Long since the advent of the first waxed cotton, demand for this classic outerwear fabric has continued to grow. The unique aesthetic appeal and weatherproof properties of waxed cotton have assured its place as a regular feature in the outerwear collection of the industry’s leading brands.
The story of waxed cotton begins on the high seas …… Sailors in the 15th Century were at the mercy of the rain, wind and waves and often their craft offered little protection from the elements. Survival was dependant on good clothing. If a man was soaked on deck, the icy waters could render his limbs heavy and slow his return journey to the shore. British Sailors treated their flax canvas sailcloth with linseed oil, which prevented the sailcloth from becoming soaked, keeping it light and efficient in the strong winds. Left over pieces of oiled sailcloth were often crafted into crude smocks and worn by the men on deck to protect them from the harsh biting winds and sprays.
With demand for lighter, more efficient sails, over time the construction of the cotton sail cloth evolved from the heavy duty flax, to have finer yarns and a stronger two-fold construction, at the same time making more amenable for use in outerwear.
In the 1700s, a weaving mill called Francis Webster Ltd began weaving cotton and perfected the art of treating it with linseed oil. Webster’s cotton was quickly adopted by the Royal Navy and early tea clippers. However, Linseed oil was far from ideal, turning yellow over time and cracking in cold conditions, losing its weather-resistant properties. British Millerain, already at this stage an established cotton finishing company, set at work to overcome this problem and pioneered the development of paraffin-based waxed cotton, which offered improved weather-resistance and breathability, without the deteriorating properties of linseed oil. This early work formed the basis of waxed cotton as we know it today!
British Millerain pioneered the development of waxed cotton.
Realising the superiority of this new wax treatment, Francis Webster and other weaving mills began sending their woven and dyed cotton to British Millerain for finishing, providing the world’s first supply of paraffin-based waxed cotton for apparel. At the time, the majority of wax cotton was exported to New Zealand, and marketed under the name Japara by Francis Websters. Japara was an instant success and after years of proven popularity and success, Webster’s introduced waxed cotton into the UK market. Several well known country attire and motorcycle brands were quick to adopt waxed cotton and were successful in establishing iconic brands.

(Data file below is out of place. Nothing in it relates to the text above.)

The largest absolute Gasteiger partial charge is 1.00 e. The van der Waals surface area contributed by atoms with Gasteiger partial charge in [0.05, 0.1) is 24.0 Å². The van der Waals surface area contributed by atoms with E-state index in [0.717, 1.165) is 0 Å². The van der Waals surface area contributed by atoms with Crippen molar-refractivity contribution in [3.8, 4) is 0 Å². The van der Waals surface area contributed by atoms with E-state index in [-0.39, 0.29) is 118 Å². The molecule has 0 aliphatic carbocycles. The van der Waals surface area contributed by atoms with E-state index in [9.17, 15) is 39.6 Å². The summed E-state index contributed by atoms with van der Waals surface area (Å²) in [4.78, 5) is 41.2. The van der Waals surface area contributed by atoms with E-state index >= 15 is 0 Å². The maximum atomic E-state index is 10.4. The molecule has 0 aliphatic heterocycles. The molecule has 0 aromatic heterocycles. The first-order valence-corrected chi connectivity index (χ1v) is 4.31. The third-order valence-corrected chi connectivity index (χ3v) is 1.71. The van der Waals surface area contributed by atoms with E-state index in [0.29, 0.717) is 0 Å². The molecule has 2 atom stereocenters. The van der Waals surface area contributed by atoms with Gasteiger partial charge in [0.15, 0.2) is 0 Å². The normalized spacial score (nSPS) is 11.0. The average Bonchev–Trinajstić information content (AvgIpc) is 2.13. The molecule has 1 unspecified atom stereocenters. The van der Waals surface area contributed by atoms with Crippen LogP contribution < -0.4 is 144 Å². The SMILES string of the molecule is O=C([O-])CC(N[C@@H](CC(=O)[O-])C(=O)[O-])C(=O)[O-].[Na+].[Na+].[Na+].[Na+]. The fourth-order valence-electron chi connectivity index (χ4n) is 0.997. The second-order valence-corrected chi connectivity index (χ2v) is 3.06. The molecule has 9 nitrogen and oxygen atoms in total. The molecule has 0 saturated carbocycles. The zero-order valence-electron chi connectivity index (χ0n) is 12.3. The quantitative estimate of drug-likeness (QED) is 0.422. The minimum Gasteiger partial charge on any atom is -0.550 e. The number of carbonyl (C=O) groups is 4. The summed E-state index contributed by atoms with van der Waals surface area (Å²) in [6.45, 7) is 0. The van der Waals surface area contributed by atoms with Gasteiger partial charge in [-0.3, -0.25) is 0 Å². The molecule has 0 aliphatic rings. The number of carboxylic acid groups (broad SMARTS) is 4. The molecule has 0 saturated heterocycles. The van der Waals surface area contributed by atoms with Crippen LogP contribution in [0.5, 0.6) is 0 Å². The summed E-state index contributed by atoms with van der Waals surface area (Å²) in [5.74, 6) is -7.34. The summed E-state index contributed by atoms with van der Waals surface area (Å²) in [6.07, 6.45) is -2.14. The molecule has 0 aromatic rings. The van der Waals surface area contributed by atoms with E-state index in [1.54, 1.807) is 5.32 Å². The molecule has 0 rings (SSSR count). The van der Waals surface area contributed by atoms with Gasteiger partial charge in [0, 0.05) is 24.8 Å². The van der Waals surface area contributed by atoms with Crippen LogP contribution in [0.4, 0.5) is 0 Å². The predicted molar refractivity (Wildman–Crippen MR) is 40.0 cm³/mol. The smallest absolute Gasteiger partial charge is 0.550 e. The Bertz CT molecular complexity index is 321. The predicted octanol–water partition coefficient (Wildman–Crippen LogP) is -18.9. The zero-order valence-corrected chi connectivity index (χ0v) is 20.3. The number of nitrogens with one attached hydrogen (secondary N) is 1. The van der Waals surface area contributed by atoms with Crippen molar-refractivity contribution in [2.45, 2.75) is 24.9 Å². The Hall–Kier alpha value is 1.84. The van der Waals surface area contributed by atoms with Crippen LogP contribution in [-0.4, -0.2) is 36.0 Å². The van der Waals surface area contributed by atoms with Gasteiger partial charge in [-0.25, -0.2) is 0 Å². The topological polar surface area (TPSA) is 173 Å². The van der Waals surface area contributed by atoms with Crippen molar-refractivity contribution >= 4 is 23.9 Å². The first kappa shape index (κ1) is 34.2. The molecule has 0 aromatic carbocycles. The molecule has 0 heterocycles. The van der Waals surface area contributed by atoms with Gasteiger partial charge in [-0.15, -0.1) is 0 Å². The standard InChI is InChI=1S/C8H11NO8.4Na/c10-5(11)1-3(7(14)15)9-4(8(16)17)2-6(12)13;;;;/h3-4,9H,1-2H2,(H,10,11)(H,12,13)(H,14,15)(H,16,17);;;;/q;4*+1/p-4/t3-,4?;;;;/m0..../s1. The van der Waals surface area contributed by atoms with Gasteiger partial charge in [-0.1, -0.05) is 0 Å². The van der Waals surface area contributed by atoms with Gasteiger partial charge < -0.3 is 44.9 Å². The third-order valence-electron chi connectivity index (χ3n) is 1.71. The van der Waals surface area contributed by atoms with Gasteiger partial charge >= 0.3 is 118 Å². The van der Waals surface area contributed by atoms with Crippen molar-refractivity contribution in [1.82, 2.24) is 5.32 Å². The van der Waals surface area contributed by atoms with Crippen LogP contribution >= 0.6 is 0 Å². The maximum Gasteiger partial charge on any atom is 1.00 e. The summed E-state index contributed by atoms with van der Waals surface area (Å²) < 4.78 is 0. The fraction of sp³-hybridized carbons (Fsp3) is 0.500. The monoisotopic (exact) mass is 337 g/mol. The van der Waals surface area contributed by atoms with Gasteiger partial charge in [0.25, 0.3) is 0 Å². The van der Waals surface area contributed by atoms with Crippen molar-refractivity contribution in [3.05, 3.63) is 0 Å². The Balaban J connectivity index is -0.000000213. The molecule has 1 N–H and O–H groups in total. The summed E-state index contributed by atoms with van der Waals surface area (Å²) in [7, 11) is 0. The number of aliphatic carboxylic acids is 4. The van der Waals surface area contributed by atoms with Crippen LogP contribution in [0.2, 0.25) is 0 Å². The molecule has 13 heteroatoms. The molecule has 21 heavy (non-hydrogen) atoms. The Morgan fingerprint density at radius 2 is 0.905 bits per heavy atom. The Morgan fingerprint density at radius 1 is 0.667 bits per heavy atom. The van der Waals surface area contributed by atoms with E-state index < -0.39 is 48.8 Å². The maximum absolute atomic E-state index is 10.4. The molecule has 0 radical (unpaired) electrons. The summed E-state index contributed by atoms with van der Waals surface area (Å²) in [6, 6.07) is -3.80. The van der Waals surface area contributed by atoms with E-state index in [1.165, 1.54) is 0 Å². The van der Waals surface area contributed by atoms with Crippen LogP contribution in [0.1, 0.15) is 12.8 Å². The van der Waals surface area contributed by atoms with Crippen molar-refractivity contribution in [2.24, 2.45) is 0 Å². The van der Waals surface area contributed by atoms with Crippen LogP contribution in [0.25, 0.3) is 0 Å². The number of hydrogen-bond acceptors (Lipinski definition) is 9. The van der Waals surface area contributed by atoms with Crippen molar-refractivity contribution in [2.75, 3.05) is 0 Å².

With no other company capable of finishing cotton in this manner, all the machinery and processes had to be customised in-house by British Millerain over the decades that followed. As such, several patents were filed globally to protect the equipment and techniques used, and ensure the skills remained within the family business.
In 1987, British Millerain acquired Francis Webster and expanded the supply of waxed cotton into European and USA markets, and increased the range of shades available. With demand for ‘Millerained’ waxed cotton remaining strong today, we continue to innovate and lead the market in novel wax finishes. Coupling more than a century of expertise with the latest advances in chemistry and technologies has allowed us to remain the market leader and provide our varied customer base with new and exciting next generation wax cottons!